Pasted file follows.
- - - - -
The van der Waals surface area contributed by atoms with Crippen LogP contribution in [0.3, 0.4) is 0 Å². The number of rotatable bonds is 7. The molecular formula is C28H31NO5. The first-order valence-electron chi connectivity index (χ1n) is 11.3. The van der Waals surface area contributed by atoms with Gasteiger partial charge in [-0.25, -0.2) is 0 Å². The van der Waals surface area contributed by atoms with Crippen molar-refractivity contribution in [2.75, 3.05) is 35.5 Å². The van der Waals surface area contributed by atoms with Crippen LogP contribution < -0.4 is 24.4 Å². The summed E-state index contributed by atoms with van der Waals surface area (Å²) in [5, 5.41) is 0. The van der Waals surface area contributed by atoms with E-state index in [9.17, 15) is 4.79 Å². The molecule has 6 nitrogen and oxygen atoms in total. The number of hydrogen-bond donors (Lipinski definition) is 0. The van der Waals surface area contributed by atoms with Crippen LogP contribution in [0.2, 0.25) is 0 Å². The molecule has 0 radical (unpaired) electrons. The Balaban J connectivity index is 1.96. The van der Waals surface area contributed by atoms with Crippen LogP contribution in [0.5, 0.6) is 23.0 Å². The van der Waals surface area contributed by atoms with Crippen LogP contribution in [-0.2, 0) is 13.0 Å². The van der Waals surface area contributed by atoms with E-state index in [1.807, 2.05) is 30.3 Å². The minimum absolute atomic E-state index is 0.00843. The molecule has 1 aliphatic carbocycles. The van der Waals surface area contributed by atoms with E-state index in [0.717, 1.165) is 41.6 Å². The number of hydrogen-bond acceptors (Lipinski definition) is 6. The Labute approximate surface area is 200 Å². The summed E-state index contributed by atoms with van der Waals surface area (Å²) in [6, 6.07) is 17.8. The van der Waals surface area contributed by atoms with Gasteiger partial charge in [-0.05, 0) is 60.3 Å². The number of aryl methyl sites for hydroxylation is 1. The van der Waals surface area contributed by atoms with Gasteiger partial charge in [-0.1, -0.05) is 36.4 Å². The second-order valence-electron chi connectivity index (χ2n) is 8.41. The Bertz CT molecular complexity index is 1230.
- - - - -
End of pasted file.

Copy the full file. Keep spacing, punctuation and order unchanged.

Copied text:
The van der Waals surface area contributed by atoms with Crippen LogP contribution in [0.3, 0.4) is 0 Å². The number of rotatable bonds is 7. The molecular formula is C28H31NO5. The first-order valence-electron chi connectivity index (χ1n) is 11.3. The van der Waals surface area contributed by atoms with Gasteiger partial charge in [-0.25, -0.2) is 0 Å². The van der Waals surface area contributed by atoms with Crippen molar-refractivity contribution in [2.75, 3.05) is 35.5 Å². The van der Waals surface area contributed by atoms with Crippen LogP contribution < -0.4 is 24.4 Å². The summed E-state index contributed by atoms with van der Waals surface area (Å²) in [5, 5.41) is 0. The van der Waals surface area contributed by atoms with E-state index in [9.17, 15) is 4.79 Å². The molecule has 6 nitrogen and oxygen atoms in total. The number of hydrogen-bond donors (Lipinski definition) is 0. The van der Waals surface area contributed by atoms with Crippen LogP contribution in [0.2, 0.25) is 0 Å². The molecule has 0 radical (unpaired) electrons. The Balaban J connectivity index is 1.96. The van der Waals surface area contributed by atoms with Crippen LogP contribution in [0.5, 0.6) is 23.0 Å². The van der Waals surface area contributed by atoms with Crippen LogP contribution in [-0.2, 0) is 13.0 Å². The van der Waals surface area contributed by atoms with E-state index in [1.807, 2.05) is 30.3 Å². The minimum absolute atomic E-state index is 0.00843. The molecule has 1 aliphatic carbocycles. The van der Waals surface area contributed by atoms with E-state index in [0.717, 1.165) is 41.6 Å². The number of hydrogen-bond acceptors (Lipinski definition) is 6. The Labute approximate surface area is 200 Å². The summed E-state index contributed by atoms with van der Waals surface area (Å²) in [6, 6.07) is 17.8. The van der Waals surface area contributed by atoms with Gasteiger partial charge in [-0.05, 0) is 60.3 Å². The number of aryl methyl sites for hydroxylation is 1. The van der Waals surface area contributed by atoms with Gasteiger partial charge in [-0.1, -0.05) is 36.4 Å². The second-order valence-electron chi connectivity index (χ2n) is 8.41. The Bertz CT molecular complexity index is 1230.